The court notes that plaintiffs' second amended complaint alleges (as did the previous versions) that "[p]laintiffs did not discover and in the exercise of reasonable diligence could not have discovered the Defendants' scheme until August 2008 when the MDF offices were finally shut down as the result of media reports that the Guatemalan government was conducting a criminal investigation into MDF's trading activities." While none of the evidence presented to the court directly contradicts that allegation, it is certain that their counsel could have, and did, begin to discover the basis for the complaint back in 2006.

Because motions for disqualification "can be misused as techniques of harassment," they are viewed with "extreme caution." Freeman v. Chicago Musical Instrument Co., 689 F.2d 715, 722 (7th Cir. 1982). But even though Grossman professes to have learned nothing harmful to Alaron when de Marcilla consulted him about Alaron's potential liability, the harmful information was that Alaron was concerned about its liability, coupled with the basis for that concern (the guarantees of principal and/or interest). Because that potential representation placed Grossman in a position to unfairly advantage his current clients, Grossman is disqualified from representing plaintiffs against Alaron. The fact that Grossman proceeded to represent de Marcilla in other matters, secured de Marcilla's affidavit for use in this litigation, and assured de Marcilla (at the time his client) that he would not be involved in this suit-coupled with the fact that Alaron has now filed a third-party complaint against de Marcilla-simply adds to the patina of impropriety. As the Seventh Circuit has observed, "[c]lients will not repose confidences in lawyers whom they distrust and will not trust firms that switch sides . . . nimbly.'" Analytica, Inc. v. NPD Research, Inc., 708 F.2d 1263, 1269 (7th Cir. 1983) (citation omitted); see also Trone v. Smith, 621 F.2d 994, 1000 (9th Cir. 1980) (the duty not to switch sides "is what distinguishes a professional relationship from one involving merely a barter and sale"). The court's duty to preserve the integrity of the legal profession and the adversary system, as well as to avoid even the appearance of impropriety in the instant matter, demand that it exercise its authority to disqualify Grossman as plaintiffs' counsel in this litigation.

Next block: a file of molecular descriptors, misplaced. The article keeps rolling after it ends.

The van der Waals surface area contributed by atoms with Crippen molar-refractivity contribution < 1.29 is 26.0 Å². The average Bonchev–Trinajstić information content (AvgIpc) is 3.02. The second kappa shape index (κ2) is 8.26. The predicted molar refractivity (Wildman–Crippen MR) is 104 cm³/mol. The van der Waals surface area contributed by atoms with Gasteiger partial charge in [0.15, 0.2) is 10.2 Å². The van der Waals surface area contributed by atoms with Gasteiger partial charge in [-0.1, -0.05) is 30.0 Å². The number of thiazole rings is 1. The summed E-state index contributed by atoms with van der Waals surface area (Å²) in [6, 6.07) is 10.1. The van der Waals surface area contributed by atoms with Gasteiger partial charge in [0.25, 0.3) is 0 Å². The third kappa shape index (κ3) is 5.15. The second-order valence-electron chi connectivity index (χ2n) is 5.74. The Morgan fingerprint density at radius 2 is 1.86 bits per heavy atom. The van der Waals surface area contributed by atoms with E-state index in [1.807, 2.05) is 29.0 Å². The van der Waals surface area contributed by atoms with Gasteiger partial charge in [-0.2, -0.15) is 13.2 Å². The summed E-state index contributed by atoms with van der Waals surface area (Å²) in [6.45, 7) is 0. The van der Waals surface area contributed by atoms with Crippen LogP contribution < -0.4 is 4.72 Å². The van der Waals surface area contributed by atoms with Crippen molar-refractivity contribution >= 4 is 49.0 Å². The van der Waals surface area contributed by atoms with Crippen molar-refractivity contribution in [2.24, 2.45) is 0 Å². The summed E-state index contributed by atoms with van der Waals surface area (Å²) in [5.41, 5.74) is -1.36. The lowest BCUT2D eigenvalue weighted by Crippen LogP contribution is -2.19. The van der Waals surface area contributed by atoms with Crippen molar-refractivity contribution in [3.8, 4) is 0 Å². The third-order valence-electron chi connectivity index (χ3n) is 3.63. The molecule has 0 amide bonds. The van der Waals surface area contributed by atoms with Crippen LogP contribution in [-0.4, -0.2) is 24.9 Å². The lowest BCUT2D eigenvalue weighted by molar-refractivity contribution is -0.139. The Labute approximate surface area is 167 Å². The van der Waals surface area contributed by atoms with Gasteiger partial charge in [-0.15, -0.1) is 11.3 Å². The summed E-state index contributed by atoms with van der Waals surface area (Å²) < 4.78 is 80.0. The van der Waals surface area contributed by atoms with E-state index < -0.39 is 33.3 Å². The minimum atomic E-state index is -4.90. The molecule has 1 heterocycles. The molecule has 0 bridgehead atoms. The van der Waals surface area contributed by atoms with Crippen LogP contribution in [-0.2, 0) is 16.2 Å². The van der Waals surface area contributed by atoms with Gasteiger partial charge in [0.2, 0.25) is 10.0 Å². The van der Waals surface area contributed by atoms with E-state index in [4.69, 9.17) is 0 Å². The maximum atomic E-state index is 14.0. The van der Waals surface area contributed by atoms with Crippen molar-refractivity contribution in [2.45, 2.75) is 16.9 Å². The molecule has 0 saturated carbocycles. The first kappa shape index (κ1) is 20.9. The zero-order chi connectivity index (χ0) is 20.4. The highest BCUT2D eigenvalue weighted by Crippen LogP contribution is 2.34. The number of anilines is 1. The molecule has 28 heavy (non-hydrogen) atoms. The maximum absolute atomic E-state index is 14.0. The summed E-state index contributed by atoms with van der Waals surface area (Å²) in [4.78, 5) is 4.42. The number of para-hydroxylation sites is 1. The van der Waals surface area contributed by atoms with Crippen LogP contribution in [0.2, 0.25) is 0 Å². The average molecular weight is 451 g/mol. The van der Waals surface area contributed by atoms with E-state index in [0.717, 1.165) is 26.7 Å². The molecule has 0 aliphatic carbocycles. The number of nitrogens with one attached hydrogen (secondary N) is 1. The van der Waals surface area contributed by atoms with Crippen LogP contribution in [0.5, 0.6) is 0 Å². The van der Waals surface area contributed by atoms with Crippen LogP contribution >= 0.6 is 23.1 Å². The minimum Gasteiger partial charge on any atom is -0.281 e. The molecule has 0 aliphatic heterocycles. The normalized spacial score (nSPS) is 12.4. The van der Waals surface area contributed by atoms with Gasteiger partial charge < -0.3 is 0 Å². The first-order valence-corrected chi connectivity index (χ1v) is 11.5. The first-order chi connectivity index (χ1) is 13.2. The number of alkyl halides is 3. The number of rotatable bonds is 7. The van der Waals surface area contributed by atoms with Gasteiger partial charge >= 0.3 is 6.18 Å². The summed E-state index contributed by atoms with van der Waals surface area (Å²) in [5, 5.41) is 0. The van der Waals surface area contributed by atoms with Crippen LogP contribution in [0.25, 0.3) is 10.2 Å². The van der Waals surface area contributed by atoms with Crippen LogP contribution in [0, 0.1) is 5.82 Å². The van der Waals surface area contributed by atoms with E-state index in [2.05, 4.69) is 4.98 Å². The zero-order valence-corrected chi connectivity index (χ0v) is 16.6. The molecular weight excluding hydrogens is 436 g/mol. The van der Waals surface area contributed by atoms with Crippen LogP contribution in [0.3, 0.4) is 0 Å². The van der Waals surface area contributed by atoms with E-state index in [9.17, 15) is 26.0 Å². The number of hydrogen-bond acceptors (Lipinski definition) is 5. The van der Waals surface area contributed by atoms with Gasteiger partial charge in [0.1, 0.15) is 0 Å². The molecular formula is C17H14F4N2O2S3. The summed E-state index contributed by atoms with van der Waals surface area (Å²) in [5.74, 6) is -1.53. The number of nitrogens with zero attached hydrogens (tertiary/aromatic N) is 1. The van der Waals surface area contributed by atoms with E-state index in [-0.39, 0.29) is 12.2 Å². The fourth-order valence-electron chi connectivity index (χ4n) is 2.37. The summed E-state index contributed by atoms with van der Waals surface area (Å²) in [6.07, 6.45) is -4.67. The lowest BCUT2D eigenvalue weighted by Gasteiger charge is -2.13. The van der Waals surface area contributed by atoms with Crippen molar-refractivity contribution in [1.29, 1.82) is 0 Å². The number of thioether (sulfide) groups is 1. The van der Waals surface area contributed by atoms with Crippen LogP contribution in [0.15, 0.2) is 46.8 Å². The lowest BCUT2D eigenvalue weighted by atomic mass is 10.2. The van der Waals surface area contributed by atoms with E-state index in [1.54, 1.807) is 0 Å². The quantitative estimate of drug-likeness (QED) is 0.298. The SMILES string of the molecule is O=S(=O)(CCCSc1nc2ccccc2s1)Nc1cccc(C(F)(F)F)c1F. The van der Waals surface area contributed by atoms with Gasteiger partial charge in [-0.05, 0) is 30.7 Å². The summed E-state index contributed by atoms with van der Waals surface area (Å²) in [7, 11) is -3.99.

For the foregoing reasons, defendant Alaron's motion to disqualify is granted.

Robert W. Gettleman United States District Judge